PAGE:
The fact that IgMi mice failed to develop resistance to ECM but we were unable to protect 1X infected mice by passive transfer of plasma from 4X infected mice may suggest that we failed to transfer enough antibody in our experiments to promote protection. Whilst we cannot fully discount this possibility, passive transfer of plasma from 4X infected mice did lead to significant reductions in parasite levels during the course of 1X infection. Moreover, we transferred higher amounts of antibody (four injections of 500 μl of plasma with Ab end point titer >1 × 106 during the course of infection) than has been used to significantly reduce parasite burdens and protect mice from other malarial species, such as P. yoelii and P. chabaudi (31, 54). The inability of passively transferred anti-parasite Ab to provide protection against P. berghei infection has previously been described (54) and, to date, we are unaware of any other study where passive transfer of antisera has promoted resistance against ECM in primary PbA infected mice. Thus, our data argue that repeated PbA infection promotes generation and maintenance of anti-parasite antibodies that establish changes in the immune system over the course of repeat infections that provide protection against ECM, and which cannot be easily recapitulated by acute administration of high titres of antibody to primary infected mice.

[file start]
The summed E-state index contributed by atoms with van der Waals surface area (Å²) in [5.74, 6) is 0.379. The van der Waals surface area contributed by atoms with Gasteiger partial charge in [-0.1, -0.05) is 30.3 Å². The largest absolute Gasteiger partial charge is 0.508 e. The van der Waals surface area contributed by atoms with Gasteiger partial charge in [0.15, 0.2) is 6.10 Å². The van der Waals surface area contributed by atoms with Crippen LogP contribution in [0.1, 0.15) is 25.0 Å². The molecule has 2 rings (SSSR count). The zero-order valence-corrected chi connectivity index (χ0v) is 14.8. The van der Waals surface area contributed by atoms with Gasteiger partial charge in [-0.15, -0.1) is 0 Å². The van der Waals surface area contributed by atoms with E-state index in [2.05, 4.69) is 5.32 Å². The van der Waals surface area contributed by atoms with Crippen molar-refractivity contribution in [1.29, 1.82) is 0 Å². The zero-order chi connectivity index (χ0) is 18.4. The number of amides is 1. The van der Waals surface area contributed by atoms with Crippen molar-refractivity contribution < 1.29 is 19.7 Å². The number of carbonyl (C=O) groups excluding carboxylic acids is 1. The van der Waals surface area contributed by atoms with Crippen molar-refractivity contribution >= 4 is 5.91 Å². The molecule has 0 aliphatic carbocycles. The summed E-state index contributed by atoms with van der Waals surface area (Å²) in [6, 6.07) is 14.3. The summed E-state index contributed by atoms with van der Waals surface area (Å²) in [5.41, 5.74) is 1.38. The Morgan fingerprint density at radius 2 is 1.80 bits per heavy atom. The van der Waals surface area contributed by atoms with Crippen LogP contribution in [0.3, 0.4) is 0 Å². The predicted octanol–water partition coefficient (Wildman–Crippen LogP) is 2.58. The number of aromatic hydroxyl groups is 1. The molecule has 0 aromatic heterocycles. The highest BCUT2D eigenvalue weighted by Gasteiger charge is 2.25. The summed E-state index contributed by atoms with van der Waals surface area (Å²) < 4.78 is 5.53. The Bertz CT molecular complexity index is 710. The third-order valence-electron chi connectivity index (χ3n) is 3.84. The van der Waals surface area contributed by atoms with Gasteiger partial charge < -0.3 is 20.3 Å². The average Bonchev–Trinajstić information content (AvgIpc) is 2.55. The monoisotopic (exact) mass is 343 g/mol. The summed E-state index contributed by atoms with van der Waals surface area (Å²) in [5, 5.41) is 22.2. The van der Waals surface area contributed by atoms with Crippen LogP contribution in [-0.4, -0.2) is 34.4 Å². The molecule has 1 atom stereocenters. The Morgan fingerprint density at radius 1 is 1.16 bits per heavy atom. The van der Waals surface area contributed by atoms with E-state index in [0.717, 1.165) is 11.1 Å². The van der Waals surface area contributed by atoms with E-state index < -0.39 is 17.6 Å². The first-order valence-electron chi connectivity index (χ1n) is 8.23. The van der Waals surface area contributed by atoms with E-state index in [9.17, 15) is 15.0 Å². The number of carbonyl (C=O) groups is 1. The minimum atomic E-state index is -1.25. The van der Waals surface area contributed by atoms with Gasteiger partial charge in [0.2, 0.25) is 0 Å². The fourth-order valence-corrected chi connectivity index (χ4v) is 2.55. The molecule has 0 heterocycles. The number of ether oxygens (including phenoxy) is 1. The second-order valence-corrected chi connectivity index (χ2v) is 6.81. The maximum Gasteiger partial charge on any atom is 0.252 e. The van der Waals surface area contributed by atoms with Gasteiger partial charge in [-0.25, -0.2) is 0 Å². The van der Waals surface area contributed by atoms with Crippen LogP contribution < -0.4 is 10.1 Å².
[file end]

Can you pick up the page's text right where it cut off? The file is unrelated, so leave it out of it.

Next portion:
There are various potential ways through which antibody could educate the immune system during the course of repetitive Plasmodium infections to inhibit CD8+ T cell activity and promote resistance to ECM. Antibody, in the form of immune complexes and via triggering Fc receptors, or through activating complement, can significantly modulate APC activation, cytokine production and antigen presentation (4144). There is accumulating evidence that memory CD8+ T cell reactivation can be substantially influenced by the repertoire, duration and level of cytokine production, co-stimulation, and nature of antigen presentation from different APC populations (45, 5557). For example, in viral infections antibody-antigen immune complexes can extend the duration of antigen presentation post-clearance of infection, which although not affecting the ultimate magnitude of the maintained memory CD8+ T cell population, significantly influences memory CD8+ T cell reactivation (41). Notably, modulation of innate cell phenotype and function can persist post-clearance of Plasmodium infection (58), and the duration of these changes have been linked to the maintenance of anti-parasite antibody (59). It has also been reported that the CD11c+ DC population is altered in mice repeatedly infected with PbA and that this contributes to resistance to ECM (60). Thus, antibody may extend infection-induced alterations in innate cell activity and antigen presentation following clearance of infection, as well as influencing APC reactivity in the acute period during challenge infections, ultimately affecting memory CD8+ T cell reactivation. Although we focussed on anti-parasite IgG in this study, it has been shown anti-malarial memory B cell populations maintain the capacity for IgM production (61). IgM through binding to TOSO on B cells has been shown to indirectly regulate CD8+ T cell activation during PbA infection (62). Thus, secreted IgM and IgG isotypes may play a role in regulating memory CD8+ T cell reactivation during repeated Plasmodium spp. infection. Defining precisely how antibody, and importantly gradual acquisition of different specificities of anti-parasite Ab, influence the immune environment to repress pathogenic CD8+ T cell responses during 4X PbA infection to promote resistance to ECM should be the subject of detailed investigations in further studies. For example, the role of the Fcgamma RIIb receptor, which is expressed on CD8+ T cells and which influences memory CD8+ T cell activation during Listeria monocytogenes infection (63), could be examined by studying whether Fcgamma RIIb deficient mice develop infection-induced resistance to ECM.